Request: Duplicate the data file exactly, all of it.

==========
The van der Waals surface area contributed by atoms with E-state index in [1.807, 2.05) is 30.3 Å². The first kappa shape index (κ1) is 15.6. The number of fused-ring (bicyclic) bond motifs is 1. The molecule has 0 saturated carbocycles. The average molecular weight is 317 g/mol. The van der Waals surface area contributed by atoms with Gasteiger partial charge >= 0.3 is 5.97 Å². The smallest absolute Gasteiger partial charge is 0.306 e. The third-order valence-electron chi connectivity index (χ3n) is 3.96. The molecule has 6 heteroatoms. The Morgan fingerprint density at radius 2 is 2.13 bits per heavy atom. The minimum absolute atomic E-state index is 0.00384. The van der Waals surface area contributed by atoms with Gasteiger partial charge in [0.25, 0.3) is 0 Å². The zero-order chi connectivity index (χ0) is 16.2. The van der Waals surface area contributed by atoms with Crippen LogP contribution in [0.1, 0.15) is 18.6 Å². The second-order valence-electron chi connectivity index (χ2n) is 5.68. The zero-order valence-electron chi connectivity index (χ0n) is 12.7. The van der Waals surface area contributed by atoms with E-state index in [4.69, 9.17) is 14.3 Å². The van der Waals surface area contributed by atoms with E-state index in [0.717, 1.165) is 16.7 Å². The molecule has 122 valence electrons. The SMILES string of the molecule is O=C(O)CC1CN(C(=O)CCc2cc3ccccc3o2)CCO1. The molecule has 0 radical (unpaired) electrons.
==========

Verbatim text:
The van der Waals surface area contributed by atoms with E-state index in [1.807, 2.05) is 30.3 Å². The first kappa shape index (κ1) is 15.6. The number of fused-ring (bicyclic) bond motifs is 1. The molecule has 0 saturated carbocycles. The average molecular weight is 317 g/mol. The van der Waals surface area contributed by atoms with Gasteiger partial charge >= 0.3 is 5.97 Å². The smallest absolute Gasteiger partial charge is 0.306 e. The third-order valence-electron chi connectivity index (χ3n) is 3.96. The molecule has 6 heteroatoms. The Morgan fingerprint density at radius 2 is 2.13 bits per heavy atom. The minimum absolute atomic E-state index is 0.00384. The van der Waals surface area contributed by atoms with Gasteiger partial charge in [0.25, 0.3) is 0 Å². The zero-order chi connectivity index (χ0) is 16.2. The van der Waals surface area contributed by atoms with Crippen LogP contribution in [0.1, 0.15) is 18.6 Å². The second-order valence-electron chi connectivity index (χ2n) is 5.68. The zero-order valence-electron chi connectivity index (χ0n) is 12.7. The van der Waals surface area contributed by atoms with E-state index in [4.69, 9.17) is 14.3 Å². The van der Waals surface area contributed by atoms with E-state index in [0.717, 1.165) is 16.7 Å². The molecule has 122 valence electrons. The SMILES string of the molecule is O=C(O)CC1CN(C(=O)CCc2cc3ccccc3o2)CCO1. The molecule has 0 radical (unpaired) electrons.